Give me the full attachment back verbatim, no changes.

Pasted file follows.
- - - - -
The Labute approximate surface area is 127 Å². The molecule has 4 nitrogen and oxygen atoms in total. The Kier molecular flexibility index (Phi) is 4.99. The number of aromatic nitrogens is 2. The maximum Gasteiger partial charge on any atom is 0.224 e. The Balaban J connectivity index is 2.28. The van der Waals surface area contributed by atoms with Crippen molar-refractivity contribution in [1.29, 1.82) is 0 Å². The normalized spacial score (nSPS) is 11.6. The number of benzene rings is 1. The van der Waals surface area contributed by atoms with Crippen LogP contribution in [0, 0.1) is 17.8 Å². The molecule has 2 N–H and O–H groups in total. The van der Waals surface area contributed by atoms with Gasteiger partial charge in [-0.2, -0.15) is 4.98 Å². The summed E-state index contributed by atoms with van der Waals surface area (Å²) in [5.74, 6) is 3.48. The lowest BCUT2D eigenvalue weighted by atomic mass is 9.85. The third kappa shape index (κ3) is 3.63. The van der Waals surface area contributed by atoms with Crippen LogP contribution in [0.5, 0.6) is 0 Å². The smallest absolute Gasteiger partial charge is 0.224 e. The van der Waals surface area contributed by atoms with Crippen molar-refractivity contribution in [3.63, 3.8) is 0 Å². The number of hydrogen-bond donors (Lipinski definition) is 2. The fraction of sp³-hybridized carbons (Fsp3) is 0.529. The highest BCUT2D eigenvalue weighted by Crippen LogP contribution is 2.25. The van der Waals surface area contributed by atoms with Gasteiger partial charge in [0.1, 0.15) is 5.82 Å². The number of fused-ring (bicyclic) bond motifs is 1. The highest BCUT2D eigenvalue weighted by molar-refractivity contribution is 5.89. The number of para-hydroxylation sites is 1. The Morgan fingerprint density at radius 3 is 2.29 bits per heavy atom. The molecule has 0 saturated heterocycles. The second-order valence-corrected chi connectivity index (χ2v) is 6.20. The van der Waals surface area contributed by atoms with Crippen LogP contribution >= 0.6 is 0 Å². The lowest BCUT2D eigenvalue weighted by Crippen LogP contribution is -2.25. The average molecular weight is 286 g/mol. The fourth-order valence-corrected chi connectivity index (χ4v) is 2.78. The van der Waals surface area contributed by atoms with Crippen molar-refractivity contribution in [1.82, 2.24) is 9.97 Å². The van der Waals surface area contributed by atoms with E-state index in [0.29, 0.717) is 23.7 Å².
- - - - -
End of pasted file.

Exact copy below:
The Labute approximate surface area is 127 Å². The molecule has 4 nitrogen and oxygen atoms in total. The Kier molecular flexibility index (Phi) is 4.99. The number of aromatic nitrogens is 2. The maximum Gasteiger partial charge on any atom is 0.224 e. The Balaban J connectivity index is 2.28. The van der Waals surface area contributed by atoms with Crippen molar-refractivity contribution in [1.29, 1.82) is 0 Å². The normalized spacial score (nSPS) is 11.6. The number of benzene rings is 1. The van der Waals surface area contributed by atoms with Crippen LogP contribution in [0, 0.1) is 17.8 Å². The molecule has 2 N–H and O–H groups in total. The van der Waals surface area contributed by atoms with Gasteiger partial charge in [-0.2, -0.15) is 4.98 Å². The summed E-state index contributed by atoms with van der Waals surface area (Å²) in [5.74, 6) is 3.48. The lowest BCUT2D eigenvalue weighted by atomic mass is 9.85. The third kappa shape index (κ3) is 3.63. The van der Waals surface area contributed by atoms with Crippen LogP contribution in [0.5, 0.6) is 0 Å². The smallest absolute Gasteiger partial charge is 0.224 e. The van der Waals surface area contributed by atoms with Crippen molar-refractivity contribution in [3.63, 3.8) is 0 Å². The number of hydrogen-bond donors (Lipinski definition) is 2. The fraction of sp³-hybridized carbons (Fsp3) is 0.529. The highest BCUT2D eigenvalue weighted by Crippen LogP contribution is 2.25. The van der Waals surface area contributed by atoms with Gasteiger partial charge in [0.1, 0.15) is 5.82 Å². The number of fused-ring (bicyclic) bond motifs is 1. The highest BCUT2D eigenvalue weighted by molar-refractivity contribution is 5.89. The number of para-hydroxylation sites is 1. The Morgan fingerprint density at radius 3 is 2.29 bits per heavy atom. The molecule has 0 saturated heterocycles. The second-order valence-corrected chi connectivity index (χ2v) is 6.20. The van der Waals surface area contributed by atoms with Crippen LogP contribution >= 0.6 is 0 Å². The lowest BCUT2D eigenvalue weighted by Crippen LogP contribution is -2.25. The average molecular weight is 286 g/mol. The fourth-order valence-corrected chi connectivity index (χ4v) is 2.78. The van der Waals surface area contributed by atoms with Crippen molar-refractivity contribution in [1.82, 2.24) is 9.97 Å². The van der Waals surface area contributed by atoms with E-state index in [0.29, 0.717) is 23.7 Å².